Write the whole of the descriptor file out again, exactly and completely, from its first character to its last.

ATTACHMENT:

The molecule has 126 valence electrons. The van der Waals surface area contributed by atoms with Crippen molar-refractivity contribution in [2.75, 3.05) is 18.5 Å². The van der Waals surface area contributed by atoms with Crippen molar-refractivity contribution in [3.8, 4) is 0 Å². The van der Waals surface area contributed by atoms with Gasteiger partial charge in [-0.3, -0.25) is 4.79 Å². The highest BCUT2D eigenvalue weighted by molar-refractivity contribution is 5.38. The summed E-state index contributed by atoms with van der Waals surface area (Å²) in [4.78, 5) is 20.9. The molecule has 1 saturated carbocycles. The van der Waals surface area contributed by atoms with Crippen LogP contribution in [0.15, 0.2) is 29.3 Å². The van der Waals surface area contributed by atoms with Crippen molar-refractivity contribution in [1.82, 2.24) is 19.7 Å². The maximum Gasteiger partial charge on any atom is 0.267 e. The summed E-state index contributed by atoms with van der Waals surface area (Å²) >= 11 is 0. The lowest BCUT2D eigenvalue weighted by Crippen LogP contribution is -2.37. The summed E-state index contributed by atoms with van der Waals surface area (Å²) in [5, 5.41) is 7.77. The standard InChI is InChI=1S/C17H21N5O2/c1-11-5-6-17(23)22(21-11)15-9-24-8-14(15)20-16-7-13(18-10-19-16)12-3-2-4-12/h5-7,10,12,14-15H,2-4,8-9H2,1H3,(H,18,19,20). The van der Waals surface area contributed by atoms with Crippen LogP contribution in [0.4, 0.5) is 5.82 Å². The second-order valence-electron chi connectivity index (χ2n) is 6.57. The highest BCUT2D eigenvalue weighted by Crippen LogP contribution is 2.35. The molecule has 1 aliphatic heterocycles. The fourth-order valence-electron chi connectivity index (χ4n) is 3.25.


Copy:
The molecule has 126 valence electrons. The van der Waals surface area contributed by atoms with Crippen molar-refractivity contribution in [2.75, 3.05) is 18.5 Å². The van der Waals surface area contributed by atoms with Crippen molar-refractivity contribution in [3.8, 4) is 0 Å². The van der Waals surface area contributed by atoms with Gasteiger partial charge in [-0.3, -0.25) is 4.79 Å². The highest BCUT2D eigenvalue weighted by molar-refractivity contribution is 5.38. The summed E-state index contributed by atoms with van der Waals surface area (Å²) in [4.78, 5) is 20.9. The molecule has 1 saturated carbocycles. The van der Waals surface area contributed by atoms with Crippen LogP contribution in [0.15, 0.2) is 29.3 Å². The van der Waals surface area contributed by atoms with Crippen molar-refractivity contribution in [1.82, 2.24) is 19.7 Å². The maximum Gasteiger partial charge on any atom is 0.267 e. The summed E-state index contributed by atoms with van der Waals surface area (Å²) >= 11 is 0. The lowest BCUT2D eigenvalue weighted by Crippen LogP contribution is -2.37. The summed E-state index contributed by atoms with van der Waals surface area (Å²) in [5, 5.41) is 7.77. The standard InChI is InChI=1S/C17H21N5O2/c1-11-5-6-17(23)22(21-11)15-9-24-8-14(15)20-16-7-13(18-10-19-16)12-3-2-4-12/h5-7,10,12,14-15H,2-4,8-9H2,1H3,(H,18,19,20). The van der Waals surface area contributed by atoms with Crippen LogP contribution in [0.4, 0.5) is 5.82 Å². The second-order valence-electron chi connectivity index (χ2n) is 6.57. The highest BCUT2D eigenvalue weighted by Crippen LogP contribution is 2.35. The molecule has 1 aliphatic heterocycles. The fourth-order valence-electron chi connectivity index (χ4n) is 3.25.